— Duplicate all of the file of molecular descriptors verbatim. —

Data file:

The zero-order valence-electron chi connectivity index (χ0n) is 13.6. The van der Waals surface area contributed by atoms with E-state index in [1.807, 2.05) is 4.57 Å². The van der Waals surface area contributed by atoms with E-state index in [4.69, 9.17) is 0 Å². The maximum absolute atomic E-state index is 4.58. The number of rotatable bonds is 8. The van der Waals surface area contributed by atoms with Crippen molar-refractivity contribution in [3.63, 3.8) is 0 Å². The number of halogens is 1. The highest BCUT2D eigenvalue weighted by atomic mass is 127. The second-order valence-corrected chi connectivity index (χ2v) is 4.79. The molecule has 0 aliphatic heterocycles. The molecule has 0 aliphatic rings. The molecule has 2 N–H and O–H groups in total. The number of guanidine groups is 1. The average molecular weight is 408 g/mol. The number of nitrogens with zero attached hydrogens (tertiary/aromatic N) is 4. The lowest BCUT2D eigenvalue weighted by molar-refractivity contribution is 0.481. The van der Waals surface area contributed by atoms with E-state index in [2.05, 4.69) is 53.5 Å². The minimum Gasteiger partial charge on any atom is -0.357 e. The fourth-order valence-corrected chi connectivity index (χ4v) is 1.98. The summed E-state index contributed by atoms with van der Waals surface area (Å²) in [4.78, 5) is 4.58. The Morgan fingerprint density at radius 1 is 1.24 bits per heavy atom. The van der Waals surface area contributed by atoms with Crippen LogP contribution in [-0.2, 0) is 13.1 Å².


The zero-order valence-electron chi connectivity index (χ0n) is 13.6. The van der Waals surface area contributed by atoms with E-state index in [1.807, 2.05) is 4.57 Å². The van der Waals surface area contributed by atoms with E-state index in [4.69, 9.17) is 0 Å². The maximum absolute atomic E-state index is 4.58. The number of rotatable bonds is 8. The van der Waals surface area contributed by atoms with Crippen molar-refractivity contribution in [3.63, 3.8) is 0 Å². The number of halogens is 1. The highest BCUT2D eigenvalue weighted by atomic mass is 127. The second-order valence-corrected chi connectivity index (χ2v) is 4.79. The molecule has 0 aliphatic heterocycles. The molecule has 0 aliphatic rings. The molecule has 2 N–H and O–H groups in total. The number of guanidine groups is 1. The average molecular weight is 408 g/mol. The number of nitrogens with zero attached hydrogens (tertiary/aromatic N) is 4. The lowest BCUT2D eigenvalue weighted by molar-refractivity contribution is 0.481. The van der Waals surface area contributed by atoms with E-state index in [2.05, 4.69) is 53.5 Å². The minimum Gasteiger partial charge on any atom is -0.357 e. The fourth-order valence-corrected chi connectivity index (χ4v) is 1.98. The summed E-state index contributed by atoms with van der Waals surface area (Å²) in [4.78, 5) is 4.58. The Morgan fingerprint density at radius 1 is 1.24 bits per heavy atom. The van der Waals surface area contributed by atoms with Crippen LogP contribution in [-0.2, 0) is 13.1 Å².